I have also learned that I need to put myself in a position to receive. For me, that means asking for help when I need it rather than pretending I can do everything myself. It means finding time in my busy schedule to journal in the morning (which is also one way I pray), to reach out as I can to the many friends near and far who enrich my life (and whose lives I hope I enrich in turn), and to spend moments outdoors in nature. Your priorities and practices may differ, but I guarantee that you know within yourself what fills you up to overflowing, so that you can continue to put one foot in front of the other, sometimes plodding, sometimes dancing, but always moving forward.

So in answer to all those conversations I have had recently, and will likely have again and again all summer—I don’t hate. I love. Scroll down below and see some of those loves I found just this past week.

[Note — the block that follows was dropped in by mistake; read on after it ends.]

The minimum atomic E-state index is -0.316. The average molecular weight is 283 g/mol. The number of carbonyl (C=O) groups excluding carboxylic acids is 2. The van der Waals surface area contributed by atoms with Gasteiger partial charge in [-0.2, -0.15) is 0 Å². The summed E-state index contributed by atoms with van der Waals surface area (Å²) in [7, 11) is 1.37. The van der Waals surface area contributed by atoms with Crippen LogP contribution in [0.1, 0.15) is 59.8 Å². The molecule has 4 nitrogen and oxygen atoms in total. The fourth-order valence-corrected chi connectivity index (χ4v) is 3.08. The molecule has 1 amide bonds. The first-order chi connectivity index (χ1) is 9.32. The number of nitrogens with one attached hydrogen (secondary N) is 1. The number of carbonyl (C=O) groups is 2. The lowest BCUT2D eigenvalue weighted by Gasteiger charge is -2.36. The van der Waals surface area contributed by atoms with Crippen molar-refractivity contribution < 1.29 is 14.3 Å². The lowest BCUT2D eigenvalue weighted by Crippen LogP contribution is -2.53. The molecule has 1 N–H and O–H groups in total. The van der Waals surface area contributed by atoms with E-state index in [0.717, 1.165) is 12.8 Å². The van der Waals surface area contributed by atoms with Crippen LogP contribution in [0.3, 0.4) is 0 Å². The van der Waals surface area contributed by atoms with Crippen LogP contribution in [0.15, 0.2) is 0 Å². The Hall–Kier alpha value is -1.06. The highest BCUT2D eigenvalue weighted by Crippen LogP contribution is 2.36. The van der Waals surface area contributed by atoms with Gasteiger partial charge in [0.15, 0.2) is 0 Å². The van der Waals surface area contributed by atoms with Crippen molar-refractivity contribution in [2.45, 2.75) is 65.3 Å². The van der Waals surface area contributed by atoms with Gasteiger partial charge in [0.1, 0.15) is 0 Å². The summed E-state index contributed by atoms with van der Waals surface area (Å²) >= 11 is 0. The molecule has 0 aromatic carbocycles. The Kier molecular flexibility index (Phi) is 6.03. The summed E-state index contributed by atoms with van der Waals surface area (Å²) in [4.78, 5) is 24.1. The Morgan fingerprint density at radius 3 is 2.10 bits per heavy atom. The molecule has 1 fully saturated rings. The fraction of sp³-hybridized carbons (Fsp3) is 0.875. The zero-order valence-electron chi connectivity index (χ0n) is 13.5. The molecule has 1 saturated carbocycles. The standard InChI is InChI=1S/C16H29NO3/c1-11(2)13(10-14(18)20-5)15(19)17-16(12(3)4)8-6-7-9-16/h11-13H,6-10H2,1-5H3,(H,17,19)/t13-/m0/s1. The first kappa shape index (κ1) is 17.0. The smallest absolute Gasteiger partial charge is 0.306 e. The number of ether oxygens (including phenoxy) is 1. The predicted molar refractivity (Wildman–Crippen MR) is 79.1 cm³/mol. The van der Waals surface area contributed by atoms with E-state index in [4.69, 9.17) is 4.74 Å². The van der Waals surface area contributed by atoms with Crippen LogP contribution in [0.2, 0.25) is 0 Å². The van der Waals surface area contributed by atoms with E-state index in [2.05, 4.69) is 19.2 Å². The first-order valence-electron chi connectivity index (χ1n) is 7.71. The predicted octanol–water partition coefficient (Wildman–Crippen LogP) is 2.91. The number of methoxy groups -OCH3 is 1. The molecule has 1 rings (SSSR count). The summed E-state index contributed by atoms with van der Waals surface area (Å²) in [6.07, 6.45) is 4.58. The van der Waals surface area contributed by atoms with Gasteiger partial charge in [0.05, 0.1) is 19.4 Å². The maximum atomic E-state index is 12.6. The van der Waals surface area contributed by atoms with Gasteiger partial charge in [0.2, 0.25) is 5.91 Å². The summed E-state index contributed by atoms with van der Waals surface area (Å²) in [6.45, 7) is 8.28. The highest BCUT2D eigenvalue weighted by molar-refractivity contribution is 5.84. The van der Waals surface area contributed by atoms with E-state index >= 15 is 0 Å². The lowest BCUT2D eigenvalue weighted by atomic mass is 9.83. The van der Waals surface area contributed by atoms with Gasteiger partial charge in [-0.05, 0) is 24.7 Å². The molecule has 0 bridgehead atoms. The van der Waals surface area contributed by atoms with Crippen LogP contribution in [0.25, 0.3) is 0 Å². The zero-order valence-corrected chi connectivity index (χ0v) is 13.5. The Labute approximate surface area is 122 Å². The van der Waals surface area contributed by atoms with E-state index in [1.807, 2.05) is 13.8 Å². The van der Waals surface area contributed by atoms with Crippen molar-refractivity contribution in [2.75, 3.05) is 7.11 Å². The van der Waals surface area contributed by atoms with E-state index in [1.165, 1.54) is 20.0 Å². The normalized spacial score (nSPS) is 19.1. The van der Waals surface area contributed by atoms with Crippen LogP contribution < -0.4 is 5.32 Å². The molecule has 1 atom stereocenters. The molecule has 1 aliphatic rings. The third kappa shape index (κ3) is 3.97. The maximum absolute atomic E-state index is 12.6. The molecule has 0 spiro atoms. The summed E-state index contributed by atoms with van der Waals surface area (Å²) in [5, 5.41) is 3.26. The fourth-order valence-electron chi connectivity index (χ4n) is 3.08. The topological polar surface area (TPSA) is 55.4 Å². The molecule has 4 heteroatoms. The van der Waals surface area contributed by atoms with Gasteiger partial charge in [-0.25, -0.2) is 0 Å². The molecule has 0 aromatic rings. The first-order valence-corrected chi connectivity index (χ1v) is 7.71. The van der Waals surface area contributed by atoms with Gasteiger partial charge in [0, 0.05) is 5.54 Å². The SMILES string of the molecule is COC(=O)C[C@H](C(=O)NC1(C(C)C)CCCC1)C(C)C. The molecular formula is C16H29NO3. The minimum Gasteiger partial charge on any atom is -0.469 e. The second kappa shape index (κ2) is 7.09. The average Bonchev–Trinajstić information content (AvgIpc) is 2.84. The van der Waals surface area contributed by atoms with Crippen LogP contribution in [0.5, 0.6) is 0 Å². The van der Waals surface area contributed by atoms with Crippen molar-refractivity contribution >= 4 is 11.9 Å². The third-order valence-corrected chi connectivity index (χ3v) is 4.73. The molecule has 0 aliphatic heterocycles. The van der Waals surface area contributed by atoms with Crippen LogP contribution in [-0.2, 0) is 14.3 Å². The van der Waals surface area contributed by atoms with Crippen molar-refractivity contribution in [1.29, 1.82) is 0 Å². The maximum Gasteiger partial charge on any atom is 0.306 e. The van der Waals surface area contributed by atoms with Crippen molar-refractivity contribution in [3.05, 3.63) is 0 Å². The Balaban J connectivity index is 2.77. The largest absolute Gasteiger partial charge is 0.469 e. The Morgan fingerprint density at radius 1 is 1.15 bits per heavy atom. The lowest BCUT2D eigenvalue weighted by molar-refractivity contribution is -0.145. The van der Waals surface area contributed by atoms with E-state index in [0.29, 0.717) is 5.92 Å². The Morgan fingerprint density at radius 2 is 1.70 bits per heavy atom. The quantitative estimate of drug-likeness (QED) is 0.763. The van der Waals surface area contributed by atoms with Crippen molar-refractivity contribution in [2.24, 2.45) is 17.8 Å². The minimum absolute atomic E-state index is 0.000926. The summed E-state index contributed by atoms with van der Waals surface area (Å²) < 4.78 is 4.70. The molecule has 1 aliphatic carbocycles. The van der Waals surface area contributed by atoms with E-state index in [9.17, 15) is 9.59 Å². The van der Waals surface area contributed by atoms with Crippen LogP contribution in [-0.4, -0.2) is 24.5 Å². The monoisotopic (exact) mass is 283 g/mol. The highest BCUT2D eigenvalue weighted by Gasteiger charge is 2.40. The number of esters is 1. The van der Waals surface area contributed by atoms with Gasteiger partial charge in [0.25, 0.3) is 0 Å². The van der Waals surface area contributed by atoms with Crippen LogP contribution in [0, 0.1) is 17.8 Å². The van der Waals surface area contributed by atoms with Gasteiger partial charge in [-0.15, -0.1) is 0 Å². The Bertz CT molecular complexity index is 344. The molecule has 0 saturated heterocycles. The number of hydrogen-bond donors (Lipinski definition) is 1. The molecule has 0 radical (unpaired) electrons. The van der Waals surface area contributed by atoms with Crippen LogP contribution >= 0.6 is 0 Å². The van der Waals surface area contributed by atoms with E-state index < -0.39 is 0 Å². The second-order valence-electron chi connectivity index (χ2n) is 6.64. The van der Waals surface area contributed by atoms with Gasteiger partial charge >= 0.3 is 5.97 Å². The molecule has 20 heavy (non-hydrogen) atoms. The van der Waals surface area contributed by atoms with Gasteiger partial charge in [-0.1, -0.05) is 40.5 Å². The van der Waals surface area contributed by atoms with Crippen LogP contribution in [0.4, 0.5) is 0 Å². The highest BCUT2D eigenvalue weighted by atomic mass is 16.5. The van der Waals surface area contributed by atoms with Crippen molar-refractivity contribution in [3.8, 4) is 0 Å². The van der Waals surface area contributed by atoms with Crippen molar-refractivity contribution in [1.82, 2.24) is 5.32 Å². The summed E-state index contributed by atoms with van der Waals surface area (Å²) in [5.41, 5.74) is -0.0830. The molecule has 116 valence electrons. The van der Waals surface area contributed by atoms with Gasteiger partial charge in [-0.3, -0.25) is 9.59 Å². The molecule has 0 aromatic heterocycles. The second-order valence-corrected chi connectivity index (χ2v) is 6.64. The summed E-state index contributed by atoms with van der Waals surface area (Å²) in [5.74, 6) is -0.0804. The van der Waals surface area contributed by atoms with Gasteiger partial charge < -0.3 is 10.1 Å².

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Double Rainbow over Avalon Pier. I watched the light change and knew a rainbow would follow--one blessing of living so long here is, I can read the light.

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Blue moon over the ocean. Its actual moment of rising above the horizon was still too pale to see--until the sun fully set.

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Nags Head Pier in moonlight.

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Now for the opposite end of the day: Nags Head Pier at sunrise.